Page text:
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    Wyoming Civil Rights Leader Defends Meeting with Klan

    Reuters
    The head of a Wyoming office of the National Association for the Advancement of Colored People (NAACP) is defending talks with a Ku Klux Klan activist, the first known meeting between the oldest civil rights group in the United States and a branch of the white supremacist network.
     
    Jimmy Simmons, president of the NAACP in Casper, Wyoming, said on Wednesday he opened discussions with John Abarr of the United Klans of America because that group has renounced violence and because he felt the best way to gain insight into hate crimes was “to go to a hater.”
     
    The meeting took place under heavy security on Saturday at a hotel in Casper and was criticized by other civil rights organizations such as the Southern Poverty Law Center.
     
    “It's utterly counterproductive,” said Mark Potok, senior fellow at the nonprofit center. “This in effect gives unmerited legitimacy to the racist right, and I don't see how any good can come of it.”
     
    Civil rights experts said they could not recall any previous meeting between the NAACP and a branch of the Klan, which has long been associated with hooded, robed night-riders who menaced blacks in the Deep South with cross burnings, lynchings and other acts of violence.
     
    The meeting ended with Abarr paying $30 to join the NAACP, plus a $20 donation.
     
    Simmons said that publicity over the meeting has helped focus much-needed attention on racial slurs and attacks targeting black men who are dating or married to white women in the northeastern Wyoming city of Gillette.
     
    Simmons said he began receiving reports of hate-based crimes against black men in the heart of Wyoming's coal country about seven years ago, but the issue had failed to gain traction with local authorities.
     
    The Gillette Police Department did not respond to several requests for comment on Wednesday. The Casper Star-Tribune newspaper cited police department reports of 10 hate or bias crimes over the past five years, none of them involving assaults on black people.
     
    The issue of race-based harassment came to the fore again last fall when Klan pamphlets were distributed in Gillette neighborhoods, Simmons said.
     
    “This pattern emerged and reemerged. We needed to do something out of the box. To better understand hate language and hate crimes, we opted to go to a hater,” he said.
     
    Simmons first contacted Abarr, a Montana organizer for the United Klans of America, in May, and subsequent periodic communications culminated in Saturday's meeting of Abarr, Simmons and three other officers of the Casper NAACP.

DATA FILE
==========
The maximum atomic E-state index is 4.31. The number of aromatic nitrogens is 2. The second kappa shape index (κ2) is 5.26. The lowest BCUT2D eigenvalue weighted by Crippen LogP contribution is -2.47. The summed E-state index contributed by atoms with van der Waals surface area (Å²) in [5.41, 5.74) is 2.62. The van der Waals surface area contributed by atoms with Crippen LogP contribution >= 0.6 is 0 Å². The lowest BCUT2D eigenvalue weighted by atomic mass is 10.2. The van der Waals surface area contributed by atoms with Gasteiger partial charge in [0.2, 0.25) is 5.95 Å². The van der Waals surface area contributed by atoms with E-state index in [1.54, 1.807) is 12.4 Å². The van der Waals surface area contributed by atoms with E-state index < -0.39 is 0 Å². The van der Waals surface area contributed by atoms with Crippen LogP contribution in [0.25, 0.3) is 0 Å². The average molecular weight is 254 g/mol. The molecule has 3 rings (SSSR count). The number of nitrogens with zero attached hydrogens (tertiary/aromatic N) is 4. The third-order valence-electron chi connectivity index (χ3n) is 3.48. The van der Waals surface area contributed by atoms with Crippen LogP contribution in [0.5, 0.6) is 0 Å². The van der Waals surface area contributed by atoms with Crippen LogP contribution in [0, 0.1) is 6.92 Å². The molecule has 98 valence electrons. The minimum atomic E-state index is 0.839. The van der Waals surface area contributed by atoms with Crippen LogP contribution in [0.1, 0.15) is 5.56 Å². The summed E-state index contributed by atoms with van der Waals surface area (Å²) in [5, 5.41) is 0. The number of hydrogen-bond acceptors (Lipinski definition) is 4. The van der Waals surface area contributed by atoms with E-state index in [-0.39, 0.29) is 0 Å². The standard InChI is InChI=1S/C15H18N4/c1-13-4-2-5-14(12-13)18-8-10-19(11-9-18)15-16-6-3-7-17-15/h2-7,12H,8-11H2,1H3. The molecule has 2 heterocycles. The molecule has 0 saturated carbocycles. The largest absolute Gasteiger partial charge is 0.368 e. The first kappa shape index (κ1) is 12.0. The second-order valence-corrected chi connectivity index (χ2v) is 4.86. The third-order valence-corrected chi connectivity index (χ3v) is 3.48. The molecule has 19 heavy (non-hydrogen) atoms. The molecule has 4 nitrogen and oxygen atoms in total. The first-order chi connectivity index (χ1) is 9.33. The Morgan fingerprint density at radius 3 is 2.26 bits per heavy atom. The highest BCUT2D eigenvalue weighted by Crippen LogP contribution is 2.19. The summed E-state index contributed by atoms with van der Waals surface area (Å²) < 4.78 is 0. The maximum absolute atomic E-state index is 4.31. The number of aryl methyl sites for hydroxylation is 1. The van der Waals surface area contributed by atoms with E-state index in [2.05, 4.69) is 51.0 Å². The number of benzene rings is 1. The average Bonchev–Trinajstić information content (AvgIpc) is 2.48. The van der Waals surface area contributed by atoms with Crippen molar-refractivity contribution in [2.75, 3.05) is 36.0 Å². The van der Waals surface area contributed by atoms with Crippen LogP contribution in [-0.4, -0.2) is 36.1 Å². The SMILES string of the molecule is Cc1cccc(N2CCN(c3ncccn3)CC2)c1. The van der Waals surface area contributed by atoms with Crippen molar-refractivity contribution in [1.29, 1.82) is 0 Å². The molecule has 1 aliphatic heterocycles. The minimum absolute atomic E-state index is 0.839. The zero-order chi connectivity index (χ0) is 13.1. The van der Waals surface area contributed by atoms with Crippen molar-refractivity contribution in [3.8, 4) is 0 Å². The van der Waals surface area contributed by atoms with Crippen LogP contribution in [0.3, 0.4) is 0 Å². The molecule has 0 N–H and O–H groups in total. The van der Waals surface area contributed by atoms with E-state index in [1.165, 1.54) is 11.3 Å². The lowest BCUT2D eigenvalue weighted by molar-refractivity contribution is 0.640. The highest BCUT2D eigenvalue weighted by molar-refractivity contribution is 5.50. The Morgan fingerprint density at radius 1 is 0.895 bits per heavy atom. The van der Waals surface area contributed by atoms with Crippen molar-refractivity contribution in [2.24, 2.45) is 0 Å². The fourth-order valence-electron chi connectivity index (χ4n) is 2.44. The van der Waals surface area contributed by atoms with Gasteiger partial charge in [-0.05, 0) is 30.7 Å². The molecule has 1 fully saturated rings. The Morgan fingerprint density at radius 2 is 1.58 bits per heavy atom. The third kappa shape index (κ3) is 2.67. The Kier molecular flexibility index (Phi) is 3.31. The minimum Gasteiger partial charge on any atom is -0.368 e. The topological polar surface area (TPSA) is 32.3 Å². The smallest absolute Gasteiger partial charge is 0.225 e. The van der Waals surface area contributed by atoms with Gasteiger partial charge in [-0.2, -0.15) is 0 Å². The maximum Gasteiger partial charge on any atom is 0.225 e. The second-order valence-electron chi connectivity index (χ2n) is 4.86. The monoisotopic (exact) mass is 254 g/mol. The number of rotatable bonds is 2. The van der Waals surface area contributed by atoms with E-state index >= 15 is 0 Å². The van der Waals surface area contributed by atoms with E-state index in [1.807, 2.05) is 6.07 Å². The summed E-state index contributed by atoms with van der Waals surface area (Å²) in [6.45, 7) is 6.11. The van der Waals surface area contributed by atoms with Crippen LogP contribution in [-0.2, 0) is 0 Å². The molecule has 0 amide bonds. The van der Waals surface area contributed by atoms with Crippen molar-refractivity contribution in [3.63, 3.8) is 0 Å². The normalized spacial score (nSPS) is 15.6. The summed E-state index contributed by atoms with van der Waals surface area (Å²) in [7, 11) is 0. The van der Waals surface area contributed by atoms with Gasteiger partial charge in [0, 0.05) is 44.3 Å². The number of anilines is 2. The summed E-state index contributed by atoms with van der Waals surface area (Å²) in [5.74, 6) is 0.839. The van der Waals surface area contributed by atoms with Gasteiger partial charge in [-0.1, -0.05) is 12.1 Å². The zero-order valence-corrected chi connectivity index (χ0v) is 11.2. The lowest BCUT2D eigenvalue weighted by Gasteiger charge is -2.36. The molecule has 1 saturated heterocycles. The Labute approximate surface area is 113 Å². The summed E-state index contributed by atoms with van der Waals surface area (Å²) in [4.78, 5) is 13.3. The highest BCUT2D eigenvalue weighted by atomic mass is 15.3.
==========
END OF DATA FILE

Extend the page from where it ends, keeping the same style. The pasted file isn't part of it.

Image makeover
     
    As recounted by Simmons, Abarr told them the United Klans of America was seeking to recast itself in the image of an organization like the NAACP, but with an agenda focused on white rights, pride and history, and the aim of establishing white separatists enclaves in states with predominantly Caucasian populations, such as Wyoming, Montana and Idaho.
     
    “They are trying to shed the skin of violence, but they still want a white nation, and people of color are not welcome to join,” said Simmons, 61, who has served as head of the Casper NAACP for 13 years.
     
    Abarr and the Alabama-based United Klans of America did not respond to requests for comment on Wednesday.
     
    Abarr was quoted in the Casper Star-Tribune earlier this week as insisting the Klan, despite its adherence to white supremacy and racial separation, does not condone hate violence.
     
    “What I like to do is recruit really radical kids, then calm then down after they join,” he was quoted as telling NAACP officials during their meeting. “I like it because you wear robes, and get out and light crosses, and have secret handshakes. I like being in the Klan - I sort of like it that people think I'm some sort of outlaw.”
     
    The newspaper also said Abarr, despite agreeing to sign up as a member of the NAACP, declined to ask if any of the NAACP members present wished to join the KKK.
     
    “You have to be white to join the Klan,” he said.
     
    According to literature on its website, the group encourages its white-only members to separate themselves from other races, to seek “white fellowship,” and to stop supporting minority-owned businesses and wear Confederate apparel.
     
    The Southern Poverty Law Center's Potok said he was incredulous about a “kinder, gentler klan,” though he characterized contemporary members of the KKK as a far less vicious than their predecessors.
     
    The Ku Klux Klan has seen a sharp decline in members compared with its original heyday during the era of Reconstruction following the U.S. Civil War, and a resurgence in the 1920s, Potok said.
     
    The Klan flourished again after World War Two and violently opposed the civil rights movement of the 1950s and '60s.
     
    The KKK has fragmented into about 30 different klans in the United States, operating 163 local “klaverns” with fewer than 6,000 members nationwide, Potok said.
     
    Abarr was the campaign manager in 1989 for a white nationalist, William Daniel Johnson, who ran unsuccessfully for the U.S. House of Representatives seat in Wyoming vacated by Dick Cheney when he was appointed Secretary of Defense during the presidency of George H.W. Bush, Potok said.
     
    Johnson proposed an amendment to the U.S. Constitution that sought to deport blacks and other people of color from the United States, he said.
     
    “It's hard for me to believe the KKK is all about white pride,” Simmons said, “since we know it's a group that historically has been synonymous with violence.”

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